I am unlikely entrepreneur. I was always more interested in books, ideas, travel, history, food, conversation and languages. Nevertheless a person has to make a living. When I started my first real job at the age of twenty one I found it so boring I wondered how I could possible continue working for the rest of my life.
I was lucky that I had been accepted into the Canadian Trade Commissioner Service. A government job is in many ways less demanding than a private sector job. They probably won’t fire you, at least not for a while. In some ways it is more frustrating since it is not always clear that what you are doing is of any use outside the bureaucracy. I hung on there for seven years before moving to the private sector.
The private sector is different. Unlike the government service, the private sector does not require you to demonstrate that you are working by staying late, for example. You just have to get the job done. You are no longer looking for some ideal solution, or writing reports full of POLICY recommendations. The grand theories are of no interest. You just have to act. No longer do you put things off, you do things right away. At least that was my experience. What a change.
Not everybody in business is a genius. Most, in fact, are not that effective. One of the early lessons is that there are lots of people regularly screwing things up. I worked at a major lumber exporting consortium in the 1970s. Whenever one of my colleagues complained about one of our suppliers or customers screwing things up, our boss would say “ This would be a great job if we had no suppliers or customers!”. Another of his sayings was “It is a long road that has not turns”. So, I learned to expect the unexpected and just deal with it as best I could. No theories.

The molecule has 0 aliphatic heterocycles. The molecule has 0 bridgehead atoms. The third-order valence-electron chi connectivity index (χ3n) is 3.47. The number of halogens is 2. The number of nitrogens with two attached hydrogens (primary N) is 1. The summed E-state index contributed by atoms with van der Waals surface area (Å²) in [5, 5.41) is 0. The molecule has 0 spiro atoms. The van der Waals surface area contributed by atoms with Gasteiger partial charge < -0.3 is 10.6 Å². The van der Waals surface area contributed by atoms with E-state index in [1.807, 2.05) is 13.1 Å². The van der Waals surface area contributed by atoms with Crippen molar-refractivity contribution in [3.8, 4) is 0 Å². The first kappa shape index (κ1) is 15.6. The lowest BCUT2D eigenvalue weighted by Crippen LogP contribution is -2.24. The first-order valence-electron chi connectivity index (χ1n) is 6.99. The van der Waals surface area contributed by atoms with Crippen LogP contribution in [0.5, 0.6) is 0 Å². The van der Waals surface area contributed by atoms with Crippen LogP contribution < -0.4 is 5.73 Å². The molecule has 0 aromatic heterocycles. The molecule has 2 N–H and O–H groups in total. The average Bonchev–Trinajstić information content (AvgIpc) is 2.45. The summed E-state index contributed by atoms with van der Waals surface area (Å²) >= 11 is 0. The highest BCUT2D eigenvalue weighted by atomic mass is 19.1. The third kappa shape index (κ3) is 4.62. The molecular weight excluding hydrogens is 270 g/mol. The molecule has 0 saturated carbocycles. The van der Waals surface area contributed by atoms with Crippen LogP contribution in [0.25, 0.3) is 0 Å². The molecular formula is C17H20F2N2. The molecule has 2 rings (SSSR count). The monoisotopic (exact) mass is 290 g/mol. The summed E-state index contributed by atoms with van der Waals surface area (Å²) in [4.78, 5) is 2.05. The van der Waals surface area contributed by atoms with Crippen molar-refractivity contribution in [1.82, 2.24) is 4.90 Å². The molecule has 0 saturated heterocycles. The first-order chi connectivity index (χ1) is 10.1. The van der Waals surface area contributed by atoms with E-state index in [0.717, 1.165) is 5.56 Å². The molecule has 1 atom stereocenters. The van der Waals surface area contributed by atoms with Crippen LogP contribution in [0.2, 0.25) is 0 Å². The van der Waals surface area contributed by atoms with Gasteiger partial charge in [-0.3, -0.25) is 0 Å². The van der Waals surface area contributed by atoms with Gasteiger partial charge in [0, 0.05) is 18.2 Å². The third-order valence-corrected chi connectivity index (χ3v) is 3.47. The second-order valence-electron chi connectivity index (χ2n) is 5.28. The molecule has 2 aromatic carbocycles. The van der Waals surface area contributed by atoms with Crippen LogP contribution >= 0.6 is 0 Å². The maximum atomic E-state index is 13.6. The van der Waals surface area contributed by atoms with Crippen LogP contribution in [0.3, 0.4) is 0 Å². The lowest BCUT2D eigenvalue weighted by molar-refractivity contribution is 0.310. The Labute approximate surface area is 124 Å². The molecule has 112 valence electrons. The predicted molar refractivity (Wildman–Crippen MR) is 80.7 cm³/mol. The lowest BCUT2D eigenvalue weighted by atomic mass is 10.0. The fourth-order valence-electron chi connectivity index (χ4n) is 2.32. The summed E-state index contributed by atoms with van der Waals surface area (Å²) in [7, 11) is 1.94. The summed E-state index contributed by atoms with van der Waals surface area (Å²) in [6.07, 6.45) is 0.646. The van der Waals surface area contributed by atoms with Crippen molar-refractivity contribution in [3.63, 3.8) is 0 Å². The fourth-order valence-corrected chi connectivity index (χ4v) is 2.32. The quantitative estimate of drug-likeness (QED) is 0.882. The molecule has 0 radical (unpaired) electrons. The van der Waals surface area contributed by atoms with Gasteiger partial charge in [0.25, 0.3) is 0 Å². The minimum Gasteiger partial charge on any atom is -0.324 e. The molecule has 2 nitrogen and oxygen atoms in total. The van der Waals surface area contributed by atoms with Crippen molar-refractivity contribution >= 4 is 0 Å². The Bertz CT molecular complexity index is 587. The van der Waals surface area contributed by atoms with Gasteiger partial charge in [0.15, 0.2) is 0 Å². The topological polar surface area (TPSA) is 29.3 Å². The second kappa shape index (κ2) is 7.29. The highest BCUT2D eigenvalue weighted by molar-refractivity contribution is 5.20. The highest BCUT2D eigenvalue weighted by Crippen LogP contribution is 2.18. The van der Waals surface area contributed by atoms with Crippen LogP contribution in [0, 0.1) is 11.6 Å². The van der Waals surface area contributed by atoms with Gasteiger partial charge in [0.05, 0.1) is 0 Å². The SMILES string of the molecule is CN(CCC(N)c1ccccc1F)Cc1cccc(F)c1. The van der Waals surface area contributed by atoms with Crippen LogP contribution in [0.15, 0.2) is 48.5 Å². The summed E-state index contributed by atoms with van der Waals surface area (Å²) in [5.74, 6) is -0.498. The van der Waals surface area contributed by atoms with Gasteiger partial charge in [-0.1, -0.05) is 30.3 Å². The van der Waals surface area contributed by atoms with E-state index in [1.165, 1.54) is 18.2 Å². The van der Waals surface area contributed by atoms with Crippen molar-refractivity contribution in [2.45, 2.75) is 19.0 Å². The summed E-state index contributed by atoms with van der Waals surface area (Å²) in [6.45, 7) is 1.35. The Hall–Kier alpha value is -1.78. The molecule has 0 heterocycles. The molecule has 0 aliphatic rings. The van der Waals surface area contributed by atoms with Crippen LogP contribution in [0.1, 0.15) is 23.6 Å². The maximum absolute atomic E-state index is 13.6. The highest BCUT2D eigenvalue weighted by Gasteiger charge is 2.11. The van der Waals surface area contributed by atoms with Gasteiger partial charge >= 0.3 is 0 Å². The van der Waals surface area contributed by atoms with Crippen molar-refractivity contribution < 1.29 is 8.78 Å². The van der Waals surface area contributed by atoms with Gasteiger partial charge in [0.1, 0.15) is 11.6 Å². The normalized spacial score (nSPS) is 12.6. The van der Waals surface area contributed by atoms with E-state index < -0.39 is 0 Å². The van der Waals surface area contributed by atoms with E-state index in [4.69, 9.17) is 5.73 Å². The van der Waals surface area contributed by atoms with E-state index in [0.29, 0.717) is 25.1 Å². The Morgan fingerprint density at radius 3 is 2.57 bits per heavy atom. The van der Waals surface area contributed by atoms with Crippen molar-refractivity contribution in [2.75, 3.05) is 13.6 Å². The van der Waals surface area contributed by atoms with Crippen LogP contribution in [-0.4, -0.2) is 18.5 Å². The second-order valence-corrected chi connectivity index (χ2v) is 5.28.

I formed my own company in 1987. I already had product knowledge, market knowledge and contacts. However, I succeeded largely because of people that I met AFTER I started my company. These were people who had skills and capabilities that complemented mine, both within my company and outside as customers and suppliers. I did not do it on my own. I was able to offer value to these people and they in turn offered me value. We all achieved a new level of success because we worked together.
The point is that to succeed in business you need to meet people and to give them something. If you have something to give, chances are you will get something back. So the ability to relate to others and create these value connections is key.
One other thing. I had a meeting the other evening and went to the wrong place at first. I had supper at a restaurant nearby. I had an excellent bowl of lentil soup, an outstanding lamb souvlaki and a glass of wine. It was all very inexpensive. One of the best Greek meals I have had in
. If I had not gone to the wrong place, I would never have found this restaurant.
Remember the law of unintended consequences. Remember, you never now what will lead to what. The main thing is to get out and do something.